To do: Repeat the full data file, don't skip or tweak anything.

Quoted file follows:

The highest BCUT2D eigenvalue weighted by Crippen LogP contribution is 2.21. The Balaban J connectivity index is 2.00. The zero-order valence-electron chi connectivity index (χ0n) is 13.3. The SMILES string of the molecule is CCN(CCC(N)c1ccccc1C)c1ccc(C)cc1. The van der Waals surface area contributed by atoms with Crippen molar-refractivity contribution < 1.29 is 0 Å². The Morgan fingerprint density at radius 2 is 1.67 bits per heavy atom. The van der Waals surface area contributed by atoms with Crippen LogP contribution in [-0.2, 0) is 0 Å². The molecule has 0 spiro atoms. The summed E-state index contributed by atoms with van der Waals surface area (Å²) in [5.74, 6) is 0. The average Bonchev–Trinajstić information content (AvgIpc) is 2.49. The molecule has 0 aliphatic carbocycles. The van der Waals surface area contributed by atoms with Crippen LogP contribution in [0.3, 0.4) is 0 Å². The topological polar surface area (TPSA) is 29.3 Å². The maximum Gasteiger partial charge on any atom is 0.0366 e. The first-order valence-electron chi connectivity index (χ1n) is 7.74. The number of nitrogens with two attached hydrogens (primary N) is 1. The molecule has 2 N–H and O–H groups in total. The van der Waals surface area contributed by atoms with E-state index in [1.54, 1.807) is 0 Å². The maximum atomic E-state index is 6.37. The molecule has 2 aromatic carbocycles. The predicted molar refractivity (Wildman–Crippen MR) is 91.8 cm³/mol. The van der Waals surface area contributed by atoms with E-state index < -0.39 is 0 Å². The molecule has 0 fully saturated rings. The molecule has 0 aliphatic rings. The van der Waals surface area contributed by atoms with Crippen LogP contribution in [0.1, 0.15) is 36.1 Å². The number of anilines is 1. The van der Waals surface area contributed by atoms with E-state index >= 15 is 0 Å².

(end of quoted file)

The highest BCUT2D eigenvalue weighted by Crippen LogP contribution is 2.21. The Balaban J connectivity index is 2.00. The zero-order valence-electron chi connectivity index (χ0n) is 13.3. The SMILES string of the molecule is CCN(CCC(N)c1ccccc1C)c1ccc(C)cc1. The van der Waals surface area contributed by atoms with Crippen molar-refractivity contribution < 1.29 is 0 Å². The Morgan fingerprint density at radius 2 is 1.67 bits per heavy atom. The van der Waals surface area contributed by atoms with Crippen LogP contribution in [-0.2, 0) is 0 Å². The molecule has 0 spiro atoms. The summed E-state index contributed by atoms with van der Waals surface area (Å²) in [5.74, 6) is 0. The average Bonchev–Trinajstić information content (AvgIpc) is 2.49. The molecule has 0 aliphatic carbocycles. The van der Waals surface area contributed by atoms with Crippen LogP contribution in [0.3, 0.4) is 0 Å². The topological polar surface area (TPSA) is 29.3 Å². The maximum Gasteiger partial charge on any atom is 0.0366 e. The first-order valence-electron chi connectivity index (χ1n) is 7.74. The number of nitrogens with two attached hydrogens (primary N) is 1. The molecule has 2 N–H and O–H groups in total. The van der Waals surface area contributed by atoms with E-state index in [1.54, 1.807) is 0 Å². The maximum atomic E-state index is 6.37. The molecule has 2 aromatic carbocycles. The predicted molar refractivity (Wildman–Crippen MR) is 91.8 cm³/mol. The van der Waals surface area contributed by atoms with E-state index < -0.39 is 0 Å². The molecule has 0 fully saturated rings. The molecule has 0 aliphatic rings. The van der Waals surface area contributed by atoms with Crippen LogP contribution in [0.1, 0.15) is 36.1 Å². The number of anilines is 1. The van der Waals surface area contributed by atoms with E-state index >= 15 is 0 Å².